December 17th, 2007
|01:48 pm - "Christmas" by John Betjeman (poem)|
My RL friend Dan sent me the link to this; he heard the last three stanzas read at a Lessons and Carols service yesterday, and knew I'd like it. Thanks, Dan!
by John Betjeman
The bells of waiting Advent ring,
The Tortoise stove is lit again
And lamp-oil light across the night
Has caught the streaks of winter rain.
In many a stained-glass window sheen
From Crimson Lake to Hooker's Green.
The holly in the windy hedge
And round the Manor House the yew
Will soon be stripped to deck the ledge,
The altar, font and arch and pew,
So that villagers can say
'The Church looks nice' on Christmas Day.
Provincial public houses blaze
And Corporation tramcars clang,
On lighted tenements I gaze
Where paper decorations hang,
And bunting in the red Town Hall
Says 'Merry Christmas to you all'
And London shops on Christmas Eve
Are strung with silver bells and flowers
As hurrying clerks the City leave
To pigeon-haunted classic towers,
And marbled clouds go scudding by
The many-steepled London sky.
And girls in slacks remember Dad,
And oafish louts remember Mum,
And sleepless children's hearts are glad,
And Christmas morning bells say 'Come!'
Even to shining ones who dwell
Safe in the Dorchester Hotel.
And is it true? and is it true?
The most tremendous tale of all,
Seen in a stained-glass window's hue,
A Baby in an ox's stall?
The Maker of the stars and sea
Become a Child on earth for me?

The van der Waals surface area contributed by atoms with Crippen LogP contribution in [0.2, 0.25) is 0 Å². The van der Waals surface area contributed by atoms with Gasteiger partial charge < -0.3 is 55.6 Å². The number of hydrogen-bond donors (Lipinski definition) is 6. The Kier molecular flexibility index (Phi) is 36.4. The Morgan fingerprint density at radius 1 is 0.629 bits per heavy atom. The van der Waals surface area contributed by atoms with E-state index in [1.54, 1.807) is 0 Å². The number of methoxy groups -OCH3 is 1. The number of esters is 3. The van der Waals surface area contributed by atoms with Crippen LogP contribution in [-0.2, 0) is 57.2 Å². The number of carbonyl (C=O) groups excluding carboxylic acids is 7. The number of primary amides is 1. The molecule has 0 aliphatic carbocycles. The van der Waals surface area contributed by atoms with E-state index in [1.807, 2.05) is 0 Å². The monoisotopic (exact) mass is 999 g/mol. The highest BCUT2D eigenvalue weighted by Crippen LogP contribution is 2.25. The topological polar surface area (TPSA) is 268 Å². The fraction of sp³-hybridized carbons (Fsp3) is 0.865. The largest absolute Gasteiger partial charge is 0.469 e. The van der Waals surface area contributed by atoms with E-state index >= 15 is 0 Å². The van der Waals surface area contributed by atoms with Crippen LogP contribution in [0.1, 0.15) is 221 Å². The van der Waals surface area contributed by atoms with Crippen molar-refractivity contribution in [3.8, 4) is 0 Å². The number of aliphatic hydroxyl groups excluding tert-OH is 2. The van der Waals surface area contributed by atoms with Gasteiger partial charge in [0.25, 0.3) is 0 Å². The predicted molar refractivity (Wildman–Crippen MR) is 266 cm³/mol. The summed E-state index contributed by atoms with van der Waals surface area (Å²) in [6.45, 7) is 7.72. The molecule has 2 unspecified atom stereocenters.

And is it true? For if it is,
No loving fingers tying strings
Around those tissued fripperies,
The sweet and silly Christmas things,
Bath salts and inexpensive scent
And hideous tie so kindly meant.
No love that in a family dwells,
No carolling in frosty air,
Nor all the steeple-shaking bells
Can with this single Truth compare -
That God was Man in Palestine
And lives to-day in Bread and Wine.
Current Mood: pleased
|Date:||December 18th, 2007 08:34 pm (UTC)|| |
Funny, in real life Betjeman was probably CS Lewis' worst enemy - he was of the minority who had studied with Lewis and absolutely hated it. Yet this whole poem, and of course especially the last three stanzas (did you notice the belief in Transubstantiation in the last line?) seem to me absolutely Lewisian.
|Date:||December 18th, 2007 09:32 pm (UTC)|| |
:-) Yeah, the friend who pointed out the poem told me the same thing--interesting, isn't it? They do indeed ring very "Lewis"; very strong, modern, clear statements of longing and truth.
I did catch the reference to Transubstantiation (and I'm not even Catholic).